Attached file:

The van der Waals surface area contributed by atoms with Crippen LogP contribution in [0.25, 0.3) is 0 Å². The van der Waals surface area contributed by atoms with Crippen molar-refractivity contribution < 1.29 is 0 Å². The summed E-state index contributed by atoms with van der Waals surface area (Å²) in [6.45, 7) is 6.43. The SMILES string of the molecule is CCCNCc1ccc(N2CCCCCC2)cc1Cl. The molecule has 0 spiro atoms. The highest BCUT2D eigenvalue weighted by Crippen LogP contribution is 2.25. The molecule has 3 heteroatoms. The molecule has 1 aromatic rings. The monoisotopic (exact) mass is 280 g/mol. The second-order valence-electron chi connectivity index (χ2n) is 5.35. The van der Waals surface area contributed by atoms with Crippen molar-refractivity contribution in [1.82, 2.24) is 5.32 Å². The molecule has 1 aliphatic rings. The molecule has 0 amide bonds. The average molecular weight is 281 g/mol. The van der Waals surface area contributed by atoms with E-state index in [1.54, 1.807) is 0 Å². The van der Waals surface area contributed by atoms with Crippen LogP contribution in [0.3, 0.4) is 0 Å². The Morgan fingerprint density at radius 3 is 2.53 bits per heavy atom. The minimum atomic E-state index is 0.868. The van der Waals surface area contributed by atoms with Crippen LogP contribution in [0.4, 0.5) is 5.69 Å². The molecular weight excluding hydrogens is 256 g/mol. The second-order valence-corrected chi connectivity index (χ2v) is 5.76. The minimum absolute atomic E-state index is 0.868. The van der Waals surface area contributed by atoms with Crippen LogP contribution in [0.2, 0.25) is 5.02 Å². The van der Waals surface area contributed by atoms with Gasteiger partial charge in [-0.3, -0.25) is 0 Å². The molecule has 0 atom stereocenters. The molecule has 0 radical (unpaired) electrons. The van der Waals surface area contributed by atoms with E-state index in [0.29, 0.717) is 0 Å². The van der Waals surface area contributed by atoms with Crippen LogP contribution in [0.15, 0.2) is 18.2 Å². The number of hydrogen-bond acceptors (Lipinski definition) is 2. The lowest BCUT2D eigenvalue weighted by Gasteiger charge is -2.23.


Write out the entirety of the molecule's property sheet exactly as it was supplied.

The van der Waals surface area contributed by atoms with Crippen LogP contribution in [0.25, 0.3) is 0 Å². The van der Waals surface area contributed by atoms with Crippen molar-refractivity contribution < 1.29 is 0 Å². The summed E-state index contributed by atoms with van der Waals surface area (Å²) in [6.45, 7) is 6.43. The SMILES string of the molecule is CCCNCc1ccc(N2CCCCCC2)cc1Cl. The molecule has 0 spiro atoms. The highest BCUT2D eigenvalue weighted by Crippen LogP contribution is 2.25. The molecule has 3 heteroatoms. The molecule has 1 aromatic rings. The monoisotopic (exact) mass is 280 g/mol. The second-order valence-electron chi connectivity index (χ2n) is 5.35. The van der Waals surface area contributed by atoms with Crippen molar-refractivity contribution in [1.82, 2.24) is 5.32 Å². The molecule has 1 aliphatic rings. The molecule has 0 amide bonds. The average molecular weight is 281 g/mol. The van der Waals surface area contributed by atoms with E-state index in [1.54, 1.807) is 0 Å². The van der Waals surface area contributed by atoms with Crippen LogP contribution in [0.3, 0.4) is 0 Å². The Morgan fingerprint density at radius 3 is 2.53 bits per heavy atom. The minimum atomic E-state index is 0.868. The van der Waals surface area contributed by atoms with Crippen LogP contribution in [0.4, 0.5) is 5.69 Å². The molecular weight excluding hydrogens is 256 g/mol. The second-order valence-corrected chi connectivity index (χ2v) is 5.76. The minimum absolute atomic E-state index is 0.868. The van der Waals surface area contributed by atoms with Crippen LogP contribution in [0.2, 0.25) is 5.02 Å². The van der Waals surface area contributed by atoms with Gasteiger partial charge in [-0.3, -0.25) is 0 Å². The molecule has 0 atom stereocenters. The molecule has 0 radical (unpaired) electrons. The van der Waals surface area contributed by atoms with E-state index in [0.29, 0.717) is 0 Å². The van der Waals surface area contributed by atoms with Crippen LogP contribution in [0.15, 0.2) is 18.2 Å². The number of hydrogen-bond acceptors (Lipinski definition) is 2. The lowest BCUT2D eigenvalue weighted by Gasteiger charge is -2.23.